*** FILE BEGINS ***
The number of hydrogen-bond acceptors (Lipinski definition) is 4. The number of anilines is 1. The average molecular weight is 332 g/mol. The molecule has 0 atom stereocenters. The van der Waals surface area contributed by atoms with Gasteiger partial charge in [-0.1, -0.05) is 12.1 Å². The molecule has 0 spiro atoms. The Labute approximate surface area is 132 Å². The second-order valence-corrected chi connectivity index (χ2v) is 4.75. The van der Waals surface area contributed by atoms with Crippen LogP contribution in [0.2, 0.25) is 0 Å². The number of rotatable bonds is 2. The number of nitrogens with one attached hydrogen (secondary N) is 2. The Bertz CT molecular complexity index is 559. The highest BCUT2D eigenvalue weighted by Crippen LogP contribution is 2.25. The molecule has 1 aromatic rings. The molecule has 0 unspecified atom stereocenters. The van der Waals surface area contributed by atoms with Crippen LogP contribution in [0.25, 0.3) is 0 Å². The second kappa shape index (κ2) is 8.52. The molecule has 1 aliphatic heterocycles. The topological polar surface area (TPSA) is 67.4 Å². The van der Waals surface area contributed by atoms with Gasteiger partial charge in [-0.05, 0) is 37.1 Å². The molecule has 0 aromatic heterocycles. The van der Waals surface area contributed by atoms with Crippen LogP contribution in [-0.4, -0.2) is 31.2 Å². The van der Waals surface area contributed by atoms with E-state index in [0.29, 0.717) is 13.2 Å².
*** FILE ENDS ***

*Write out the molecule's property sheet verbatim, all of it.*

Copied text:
The number of hydrogen-bond acceptors (Lipinski definition) is 4. The number of anilines is 1. The average molecular weight is 332 g/mol. The molecule has 0 atom stereocenters. The van der Waals surface area contributed by atoms with Gasteiger partial charge in [-0.1, -0.05) is 12.1 Å². The molecule has 0 spiro atoms. The Labute approximate surface area is 132 Å². The second-order valence-corrected chi connectivity index (χ2v) is 4.75. The van der Waals surface area contributed by atoms with Crippen LogP contribution in [0.2, 0.25) is 0 Å². The number of rotatable bonds is 2. The number of nitrogens with one attached hydrogen (secondary N) is 2. The Bertz CT molecular complexity index is 559. The highest BCUT2D eigenvalue weighted by Crippen LogP contribution is 2.25. The molecule has 1 aromatic rings. The molecule has 0 unspecified atom stereocenters. The van der Waals surface area contributed by atoms with Crippen LogP contribution in [0.25, 0.3) is 0 Å². The second kappa shape index (κ2) is 8.52. The molecule has 1 aliphatic heterocycles. The topological polar surface area (TPSA) is 67.4 Å². The van der Waals surface area contributed by atoms with Gasteiger partial charge in [-0.05, 0) is 37.1 Å². The molecule has 0 aromatic heterocycles. The van der Waals surface area contributed by atoms with Crippen LogP contribution in [-0.4, -0.2) is 31.2 Å². The van der Waals surface area contributed by atoms with E-state index in [0.29, 0.717) is 13.2 Å².